Every time someone brings up communism, the Libertarian capitalists come rushing to speak about communism as if the only connotation is militant and coercive. They are misled and misleading. It's very dangerous for everyone who buys into it.
Jesus not only was a communist, Jesus is a communist. Jesus isn't dead. He's alive.
The communism of Jesus is voluntary. Real Christians, who are communists, don't force anyone to turn over anything. Also the state in real Christianity is simply Christianity. Real Christians aren't for the secular state. The secular state is based upon false-heartedness with which Jesus doesn't agree. The secular state is coercive.
As for the parable of the talents, Jesus is making an analogy using money that the people understood and with which they could relate.
Read it carefully. "For the kingdom of heaven is as a man travelling into a far country, who called his own servants, and delivered unto them his goods." (Matthew 25:14)
Pay the closest attention to the words "is as." Those words matter. There are similarities, but there are also inherent dissimilarities.
Here's another example with talents:
"Therefore is the kingdom of heaven likened unto a certain king, which would take account of his servants." (Matthew 18:23)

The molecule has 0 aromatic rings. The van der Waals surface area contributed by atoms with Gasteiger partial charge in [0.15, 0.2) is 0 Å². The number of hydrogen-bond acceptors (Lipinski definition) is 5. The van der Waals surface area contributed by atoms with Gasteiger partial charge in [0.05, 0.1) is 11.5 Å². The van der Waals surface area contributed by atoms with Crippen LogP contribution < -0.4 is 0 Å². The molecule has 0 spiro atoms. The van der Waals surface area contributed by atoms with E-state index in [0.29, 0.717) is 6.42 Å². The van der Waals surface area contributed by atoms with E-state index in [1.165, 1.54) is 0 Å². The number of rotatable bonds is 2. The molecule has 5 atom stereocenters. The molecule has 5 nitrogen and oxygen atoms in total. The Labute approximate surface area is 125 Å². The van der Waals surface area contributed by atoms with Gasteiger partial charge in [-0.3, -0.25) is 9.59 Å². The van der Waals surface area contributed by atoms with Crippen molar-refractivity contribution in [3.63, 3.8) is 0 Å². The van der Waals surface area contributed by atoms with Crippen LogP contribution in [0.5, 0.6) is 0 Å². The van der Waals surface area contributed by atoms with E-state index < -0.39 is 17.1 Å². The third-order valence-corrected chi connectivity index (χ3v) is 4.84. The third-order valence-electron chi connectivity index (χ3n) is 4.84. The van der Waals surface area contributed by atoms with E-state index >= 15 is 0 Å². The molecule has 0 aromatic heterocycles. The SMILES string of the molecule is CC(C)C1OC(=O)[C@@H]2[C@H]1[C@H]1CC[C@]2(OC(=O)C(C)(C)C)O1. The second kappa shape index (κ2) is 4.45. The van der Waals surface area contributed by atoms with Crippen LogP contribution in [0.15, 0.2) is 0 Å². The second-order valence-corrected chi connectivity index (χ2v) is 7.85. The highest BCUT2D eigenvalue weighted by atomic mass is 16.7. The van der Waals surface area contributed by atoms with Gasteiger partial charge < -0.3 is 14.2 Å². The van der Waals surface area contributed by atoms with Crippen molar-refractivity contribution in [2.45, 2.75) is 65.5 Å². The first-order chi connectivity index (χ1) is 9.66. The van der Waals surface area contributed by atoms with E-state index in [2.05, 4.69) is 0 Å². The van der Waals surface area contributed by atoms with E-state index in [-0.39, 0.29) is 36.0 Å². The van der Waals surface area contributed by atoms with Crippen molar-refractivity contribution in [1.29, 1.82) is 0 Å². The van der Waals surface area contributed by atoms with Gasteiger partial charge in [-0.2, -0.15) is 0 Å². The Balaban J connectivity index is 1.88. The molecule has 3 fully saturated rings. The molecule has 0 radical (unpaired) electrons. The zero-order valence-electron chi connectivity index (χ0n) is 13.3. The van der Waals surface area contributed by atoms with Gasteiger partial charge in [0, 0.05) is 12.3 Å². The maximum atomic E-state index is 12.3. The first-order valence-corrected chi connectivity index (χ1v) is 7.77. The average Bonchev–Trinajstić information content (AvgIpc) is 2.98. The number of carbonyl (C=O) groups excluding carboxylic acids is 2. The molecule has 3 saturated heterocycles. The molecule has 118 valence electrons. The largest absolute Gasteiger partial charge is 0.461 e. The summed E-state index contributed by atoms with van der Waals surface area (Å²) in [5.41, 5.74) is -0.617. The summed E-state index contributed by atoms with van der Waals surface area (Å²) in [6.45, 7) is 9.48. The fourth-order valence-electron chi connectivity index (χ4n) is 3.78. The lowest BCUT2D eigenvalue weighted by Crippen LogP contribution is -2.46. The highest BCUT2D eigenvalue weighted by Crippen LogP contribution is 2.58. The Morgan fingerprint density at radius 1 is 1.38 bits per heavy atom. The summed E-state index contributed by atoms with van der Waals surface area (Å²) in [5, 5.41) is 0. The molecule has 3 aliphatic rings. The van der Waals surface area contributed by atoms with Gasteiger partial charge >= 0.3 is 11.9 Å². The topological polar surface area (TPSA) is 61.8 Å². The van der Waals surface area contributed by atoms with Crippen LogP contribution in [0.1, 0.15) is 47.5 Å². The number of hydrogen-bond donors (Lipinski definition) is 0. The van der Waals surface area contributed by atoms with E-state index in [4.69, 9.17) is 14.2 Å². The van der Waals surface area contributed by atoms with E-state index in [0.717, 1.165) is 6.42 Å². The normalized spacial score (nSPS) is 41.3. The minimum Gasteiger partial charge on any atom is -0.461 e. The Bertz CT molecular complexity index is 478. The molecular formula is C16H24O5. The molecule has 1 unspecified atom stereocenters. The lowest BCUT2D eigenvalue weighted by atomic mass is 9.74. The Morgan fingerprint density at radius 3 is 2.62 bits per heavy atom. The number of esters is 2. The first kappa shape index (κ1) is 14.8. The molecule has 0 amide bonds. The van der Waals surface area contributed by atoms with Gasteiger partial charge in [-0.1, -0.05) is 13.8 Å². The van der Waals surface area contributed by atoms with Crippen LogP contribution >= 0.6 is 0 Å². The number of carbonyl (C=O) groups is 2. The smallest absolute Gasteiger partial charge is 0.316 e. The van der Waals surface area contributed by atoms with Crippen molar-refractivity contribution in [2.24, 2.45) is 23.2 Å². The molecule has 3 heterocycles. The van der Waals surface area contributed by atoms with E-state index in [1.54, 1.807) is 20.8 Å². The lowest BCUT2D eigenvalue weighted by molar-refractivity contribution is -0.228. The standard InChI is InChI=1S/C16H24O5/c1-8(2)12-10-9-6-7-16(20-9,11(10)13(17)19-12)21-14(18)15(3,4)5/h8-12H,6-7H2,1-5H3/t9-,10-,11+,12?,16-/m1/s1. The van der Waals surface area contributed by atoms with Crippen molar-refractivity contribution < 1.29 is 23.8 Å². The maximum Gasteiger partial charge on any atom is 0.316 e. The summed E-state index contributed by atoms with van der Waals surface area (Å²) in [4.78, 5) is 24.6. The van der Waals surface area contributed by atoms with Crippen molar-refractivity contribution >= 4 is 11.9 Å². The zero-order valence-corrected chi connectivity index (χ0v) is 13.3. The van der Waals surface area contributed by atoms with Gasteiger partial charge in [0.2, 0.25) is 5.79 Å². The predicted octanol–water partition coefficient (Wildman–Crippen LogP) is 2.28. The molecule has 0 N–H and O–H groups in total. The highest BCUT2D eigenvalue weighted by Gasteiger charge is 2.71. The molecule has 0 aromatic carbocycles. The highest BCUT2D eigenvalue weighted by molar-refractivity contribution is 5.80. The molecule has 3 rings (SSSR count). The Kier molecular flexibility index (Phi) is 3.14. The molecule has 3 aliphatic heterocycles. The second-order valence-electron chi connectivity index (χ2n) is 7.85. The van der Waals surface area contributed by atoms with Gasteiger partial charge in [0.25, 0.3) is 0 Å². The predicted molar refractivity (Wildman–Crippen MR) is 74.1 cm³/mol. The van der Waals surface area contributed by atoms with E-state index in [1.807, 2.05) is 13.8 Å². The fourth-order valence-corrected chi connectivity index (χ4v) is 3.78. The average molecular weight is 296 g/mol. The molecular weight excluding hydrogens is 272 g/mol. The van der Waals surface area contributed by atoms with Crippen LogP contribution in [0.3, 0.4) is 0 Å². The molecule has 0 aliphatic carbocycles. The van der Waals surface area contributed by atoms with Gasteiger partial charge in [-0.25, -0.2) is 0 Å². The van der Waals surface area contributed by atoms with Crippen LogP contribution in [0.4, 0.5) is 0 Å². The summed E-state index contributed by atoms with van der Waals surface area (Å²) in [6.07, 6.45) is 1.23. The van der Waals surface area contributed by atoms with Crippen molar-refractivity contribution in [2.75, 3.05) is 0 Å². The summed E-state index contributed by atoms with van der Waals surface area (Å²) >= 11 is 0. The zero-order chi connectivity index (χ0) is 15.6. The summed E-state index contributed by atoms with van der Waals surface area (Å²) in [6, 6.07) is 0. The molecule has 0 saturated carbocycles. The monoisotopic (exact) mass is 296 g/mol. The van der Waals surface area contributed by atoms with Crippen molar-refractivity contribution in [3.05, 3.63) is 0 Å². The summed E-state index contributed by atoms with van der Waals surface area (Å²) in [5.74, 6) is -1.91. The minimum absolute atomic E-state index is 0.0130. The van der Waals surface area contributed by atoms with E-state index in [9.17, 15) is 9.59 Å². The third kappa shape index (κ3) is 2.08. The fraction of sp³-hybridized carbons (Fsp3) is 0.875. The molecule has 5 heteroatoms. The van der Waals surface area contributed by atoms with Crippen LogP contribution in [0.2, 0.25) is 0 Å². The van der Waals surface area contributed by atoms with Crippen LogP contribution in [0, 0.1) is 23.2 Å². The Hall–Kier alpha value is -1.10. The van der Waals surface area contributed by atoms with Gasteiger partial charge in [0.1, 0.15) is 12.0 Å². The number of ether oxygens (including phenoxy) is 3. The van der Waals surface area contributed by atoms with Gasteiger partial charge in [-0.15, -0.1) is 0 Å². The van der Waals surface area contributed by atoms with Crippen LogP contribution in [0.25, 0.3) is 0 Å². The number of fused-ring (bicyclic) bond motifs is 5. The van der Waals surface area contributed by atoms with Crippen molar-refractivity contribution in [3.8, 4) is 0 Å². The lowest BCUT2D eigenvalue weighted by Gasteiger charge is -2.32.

"And when he had begun to reckon, one was brought unto him, which owed him ten thousand talents." (Matthew 18:24)
See the words "likened unto"?
There is no capitalism in Heaven. There is no paying for things with money. God doesn't provide and then present you with a bill. The talents stand for something. It's up to you to find out what. It isn't money as you know it. What does Jesus value? What is he telling us to get? All the material items and money and such in the parables are props for the drawing of the analogies Jesus makes. He's alluding to other things that are of value in Heaven and ought to be of value here only hearts are too cold, small, and hard.
He teaches what the Apostles did in Acts, which was borrowed by Marx without proper attribution, namely, to each according to need and from each according to gifts.